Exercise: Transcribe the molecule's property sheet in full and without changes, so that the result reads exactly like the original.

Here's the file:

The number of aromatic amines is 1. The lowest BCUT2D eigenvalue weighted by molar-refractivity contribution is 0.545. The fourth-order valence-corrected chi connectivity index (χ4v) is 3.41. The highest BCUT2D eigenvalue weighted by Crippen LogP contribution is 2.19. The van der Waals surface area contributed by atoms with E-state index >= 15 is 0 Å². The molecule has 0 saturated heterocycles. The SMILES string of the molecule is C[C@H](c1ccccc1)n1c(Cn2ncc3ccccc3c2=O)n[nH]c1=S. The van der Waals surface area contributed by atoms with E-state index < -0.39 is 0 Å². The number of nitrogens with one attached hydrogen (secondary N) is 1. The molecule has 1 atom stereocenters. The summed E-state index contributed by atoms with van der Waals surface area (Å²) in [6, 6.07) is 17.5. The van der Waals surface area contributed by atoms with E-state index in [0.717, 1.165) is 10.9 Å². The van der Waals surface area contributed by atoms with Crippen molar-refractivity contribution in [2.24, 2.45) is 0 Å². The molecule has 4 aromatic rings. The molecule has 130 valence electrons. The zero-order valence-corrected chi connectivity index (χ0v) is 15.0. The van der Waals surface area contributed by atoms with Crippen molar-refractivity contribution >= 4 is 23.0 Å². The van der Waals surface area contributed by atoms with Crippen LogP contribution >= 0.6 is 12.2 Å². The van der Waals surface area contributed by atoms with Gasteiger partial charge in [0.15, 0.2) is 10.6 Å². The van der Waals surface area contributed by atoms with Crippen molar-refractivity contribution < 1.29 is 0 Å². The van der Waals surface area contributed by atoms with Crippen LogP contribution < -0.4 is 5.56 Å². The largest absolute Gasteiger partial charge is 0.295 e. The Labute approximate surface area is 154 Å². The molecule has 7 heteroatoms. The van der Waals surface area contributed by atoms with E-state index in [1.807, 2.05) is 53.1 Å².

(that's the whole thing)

The number of aromatic amines is 1. The lowest BCUT2D eigenvalue weighted by molar-refractivity contribution is 0.545. The fourth-order valence-corrected chi connectivity index (χ4v) is 3.41. The highest BCUT2D eigenvalue weighted by Crippen LogP contribution is 2.19. The van der Waals surface area contributed by atoms with E-state index >= 15 is 0 Å². The molecule has 0 saturated heterocycles. The SMILES string of the molecule is C[C@H](c1ccccc1)n1c(Cn2ncc3ccccc3c2=O)n[nH]c1=S. The van der Waals surface area contributed by atoms with E-state index < -0.39 is 0 Å². The number of nitrogens with one attached hydrogen (secondary N) is 1. The molecule has 1 atom stereocenters. The summed E-state index contributed by atoms with van der Waals surface area (Å²) in [6, 6.07) is 17.5. The van der Waals surface area contributed by atoms with E-state index in [0.717, 1.165) is 10.9 Å². The van der Waals surface area contributed by atoms with Crippen molar-refractivity contribution in [2.24, 2.45) is 0 Å². The molecule has 4 aromatic rings. The molecule has 130 valence electrons. The zero-order valence-corrected chi connectivity index (χ0v) is 15.0. The van der Waals surface area contributed by atoms with Crippen molar-refractivity contribution >= 4 is 23.0 Å². The van der Waals surface area contributed by atoms with Crippen LogP contribution >= 0.6 is 12.2 Å². The van der Waals surface area contributed by atoms with Gasteiger partial charge in [0.15, 0.2) is 10.6 Å². The van der Waals surface area contributed by atoms with Crippen molar-refractivity contribution < 1.29 is 0 Å². The van der Waals surface area contributed by atoms with Crippen LogP contribution < -0.4 is 5.56 Å². The largest absolute Gasteiger partial charge is 0.295 e. The Labute approximate surface area is 154 Å². The molecule has 7 heteroatoms. The van der Waals surface area contributed by atoms with E-state index in [1.807, 2.05) is 53.1 Å².